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Cardona v. Unilock


July 24, 2006


The opinion of the court was delivered by: Brieant, J.

Memorandum and Order

This is an age discrimination case brought under the Age Discrimination in Employment Act of 1976 ("ADEA"), 29 U.S.C. §§ 621, et seq., with supplemental New York State claims. Before this Court is Defendant's motion (Doc. No. 5) to dismiss the supplemental state law claims under Fed. R. Civ. P. 12(b)(6), and for attorneys' fees and costs, filed on May 8, 2006. Opposition papers were filed on July 19, 2006, while reply papers were filed on July 5, 2006 (apparently Defendant had a copy of the opposition papers upon which to base the reply, though Plaintiff's counsel did not file them electronically until July 19, 2006). Oral argument was heard by the Court on July 21, 2006 and the matter was fully submitted for decision.


The following facts are assumed to be true for the purposes of this motion only. In 1997, Plaintiff Mr. Juan Cardona was first employed by Defendant Unilock at its facility in Brewster, New York as a laborer. After approximately five and a half years of exemplary work, Mr. Cardona was promoted to the position of supervisor, a position he held for over two years.

As a supervisor of employees known as "tumblers", Plaintiff was responsible for managing and overseeing the work of thirteen employees, who operated sophisticated and dangerous machinery. In April 2005, Mr. Cardona was removed from his position as supervisor of these shift laborers, and replaced with a much younger man, who had no experience operating the dangerous machinery or supervising other workers, and was told that he would no longer be employed by Unilock in any capacity as of the coming October. Mr. Cardona was then demoted to a less desirable shift, supervising workers on a project of fewer hours. He was also told that he would no longer be offered day-shift status, and was relegated to manual labor, which involved shoveling large piles of dirt discharged from the machines operated by the very workers he had previously managed, and to performing other clean-up tasks. Plaintiff's hours were reduced significantly, and he did not earn the income which he had previously received as a supervisor. Plaintiff also contends that before being replaced by the younger man, he enjoyed, as supervisor, the respect and devotion of his team of workers.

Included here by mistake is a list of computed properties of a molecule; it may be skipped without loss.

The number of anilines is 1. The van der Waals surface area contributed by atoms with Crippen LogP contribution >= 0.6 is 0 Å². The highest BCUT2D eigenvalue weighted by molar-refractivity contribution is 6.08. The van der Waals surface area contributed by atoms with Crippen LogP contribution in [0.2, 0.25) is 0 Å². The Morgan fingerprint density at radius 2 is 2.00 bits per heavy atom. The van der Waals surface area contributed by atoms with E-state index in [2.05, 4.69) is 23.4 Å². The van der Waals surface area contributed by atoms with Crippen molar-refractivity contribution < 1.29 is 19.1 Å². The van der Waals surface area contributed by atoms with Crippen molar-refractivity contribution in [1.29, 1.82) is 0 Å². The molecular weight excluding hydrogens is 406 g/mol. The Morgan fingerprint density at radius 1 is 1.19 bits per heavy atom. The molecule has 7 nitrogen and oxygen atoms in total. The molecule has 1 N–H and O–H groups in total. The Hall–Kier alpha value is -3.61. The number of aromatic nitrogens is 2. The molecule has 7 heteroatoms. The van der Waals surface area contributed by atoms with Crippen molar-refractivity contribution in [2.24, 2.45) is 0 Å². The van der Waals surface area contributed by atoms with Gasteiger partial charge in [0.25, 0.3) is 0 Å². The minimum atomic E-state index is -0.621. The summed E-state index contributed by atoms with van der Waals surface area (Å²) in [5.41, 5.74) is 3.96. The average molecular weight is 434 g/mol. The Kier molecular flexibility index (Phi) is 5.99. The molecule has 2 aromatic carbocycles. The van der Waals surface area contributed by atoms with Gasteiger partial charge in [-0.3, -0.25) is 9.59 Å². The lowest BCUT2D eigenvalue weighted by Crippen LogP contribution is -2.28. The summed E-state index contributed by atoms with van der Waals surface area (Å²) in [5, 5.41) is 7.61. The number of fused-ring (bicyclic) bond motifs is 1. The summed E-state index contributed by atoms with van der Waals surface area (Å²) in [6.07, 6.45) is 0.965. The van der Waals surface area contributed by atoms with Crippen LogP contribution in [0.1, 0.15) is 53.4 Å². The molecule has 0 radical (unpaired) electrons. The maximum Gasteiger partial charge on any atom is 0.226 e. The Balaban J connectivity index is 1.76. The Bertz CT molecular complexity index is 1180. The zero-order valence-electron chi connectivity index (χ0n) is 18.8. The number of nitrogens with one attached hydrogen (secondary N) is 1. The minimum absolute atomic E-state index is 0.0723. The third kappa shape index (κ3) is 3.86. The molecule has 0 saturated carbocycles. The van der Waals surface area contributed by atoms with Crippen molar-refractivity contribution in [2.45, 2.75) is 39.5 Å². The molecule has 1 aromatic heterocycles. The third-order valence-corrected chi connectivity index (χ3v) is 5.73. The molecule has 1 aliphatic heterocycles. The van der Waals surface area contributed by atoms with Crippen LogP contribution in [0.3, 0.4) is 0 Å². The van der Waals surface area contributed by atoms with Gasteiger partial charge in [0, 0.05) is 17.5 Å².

On August 5, 2005, Plaintiff filed a charge of discrimination with the Equal Employment Opportunity Commission ("EEOC"), for what he perceived to be age discriminatory actions against him by Unilock. He received a right to sue letter on November 28, 2005. Upon receiving notice of Plaintiff's filing of an EEOC charge against Defendant, Unilock management informed Mr. Cardona that he would continue as a laborer. From that point on, Plaintiff avers that his employer deliberately humiliated him to induce him to quit his job. Plaintiff also avers that before being demoted, he had, on various occasions, pointed out certain unlawful, unsanitary conditions to the Defendant, to which Plaintiff refused to subject his workers and urged be corrected by Unilock; Defendant was allegedly hostile to Mr. Cardona's recommendations and reports and refused to ameliorate the conditions.

Plaintiff asserts the following claims: 1) age discrimination in violation of the Age Discrimination in Employment Act of 1976; 2) age discrimination, in violation of the New York State Human Rights Law, N.Y. Executive Law § 296; 3) a "whistle blower" claim pursuant to N.Y. Labor Law § 740; 4) intentional infliction of emotional distress; 5) negligent infliction of emotional distress; 6) and a "whistle blower" claim, pursuant to N.Y. Labor Law § 740 (identical to claim Number 3, supra). He seeks a jury trial, a declaratory judgment as to his asserted claims, compensatory, punitive, and liquidated damages, back pay, front pay, and loss of fringe benefits. Defendant seeks dismissal of the state claims, and for attorneys' fees, costs, and disbursements.